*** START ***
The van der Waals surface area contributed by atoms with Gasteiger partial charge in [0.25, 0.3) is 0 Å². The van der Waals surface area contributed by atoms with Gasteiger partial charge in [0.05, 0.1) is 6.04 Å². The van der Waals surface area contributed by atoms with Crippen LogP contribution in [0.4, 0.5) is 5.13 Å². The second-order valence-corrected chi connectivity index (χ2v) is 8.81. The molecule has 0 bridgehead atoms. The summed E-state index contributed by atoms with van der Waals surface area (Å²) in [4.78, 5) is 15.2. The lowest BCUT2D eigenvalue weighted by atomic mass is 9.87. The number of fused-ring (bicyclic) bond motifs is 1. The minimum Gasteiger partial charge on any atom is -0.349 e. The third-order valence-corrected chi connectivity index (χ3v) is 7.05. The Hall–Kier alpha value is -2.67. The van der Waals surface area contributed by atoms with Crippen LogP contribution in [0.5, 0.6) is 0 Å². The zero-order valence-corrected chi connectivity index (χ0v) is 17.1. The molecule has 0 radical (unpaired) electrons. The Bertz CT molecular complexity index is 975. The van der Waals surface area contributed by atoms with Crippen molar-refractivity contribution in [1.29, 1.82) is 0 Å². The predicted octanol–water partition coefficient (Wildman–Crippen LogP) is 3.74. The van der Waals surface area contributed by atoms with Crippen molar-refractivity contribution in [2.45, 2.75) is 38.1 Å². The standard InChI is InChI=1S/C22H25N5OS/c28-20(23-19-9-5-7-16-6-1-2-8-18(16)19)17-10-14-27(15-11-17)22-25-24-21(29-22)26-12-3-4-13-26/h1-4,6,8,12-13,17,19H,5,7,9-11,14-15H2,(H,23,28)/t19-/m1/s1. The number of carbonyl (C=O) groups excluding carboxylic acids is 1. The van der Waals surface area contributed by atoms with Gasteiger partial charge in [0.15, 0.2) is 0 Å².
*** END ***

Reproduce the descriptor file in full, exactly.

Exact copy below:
The van der Waals surface area contributed by atoms with Gasteiger partial charge in [0.25, 0.3) is 0 Å². The van der Waals surface area contributed by atoms with Gasteiger partial charge in [0.05, 0.1) is 6.04 Å². The van der Waals surface area contributed by atoms with Crippen LogP contribution in [0.4, 0.5) is 5.13 Å². The second-order valence-corrected chi connectivity index (χ2v) is 8.81. The molecule has 0 bridgehead atoms. The summed E-state index contributed by atoms with van der Waals surface area (Å²) in [4.78, 5) is 15.2. The lowest BCUT2D eigenvalue weighted by atomic mass is 9.87. The number of fused-ring (bicyclic) bond motifs is 1. The minimum Gasteiger partial charge on any atom is -0.349 e. The third-order valence-corrected chi connectivity index (χ3v) is 7.05. The Hall–Kier alpha value is -2.67. The van der Waals surface area contributed by atoms with Crippen LogP contribution in [0.5, 0.6) is 0 Å². The zero-order valence-corrected chi connectivity index (χ0v) is 17.1. The molecule has 0 radical (unpaired) electrons. The Bertz CT molecular complexity index is 975. The van der Waals surface area contributed by atoms with Crippen molar-refractivity contribution in [1.29, 1.82) is 0 Å². The predicted octanol–water partition coefficient (Wildman–Crippen LogP) is 3.74. The van der Waals surface area contributed by atoms with Crippen molar-refractivity contribution in [2.45, 2.75) is 38.1 Å². The standard InChI is InChI=1S/C22H25N5OS/c28-20(23-19-9-5-7-16-6-1-2-8-18(16)19)17-10-14-27(15-11-17)22-25-24-21(29-22)26-12-3-4-13-26/h1-4,6,8,12-13,17,19H,5,7,9-11,14-15H2,(H,23,28)/t19-/m1/s1. The number of carbonyl (C=O) groups excluding carboxylic acids is 1. The van der Waals surface area contributed by atoms with Gasteiger partial charge in [0.15, 0.2) is 0 Å².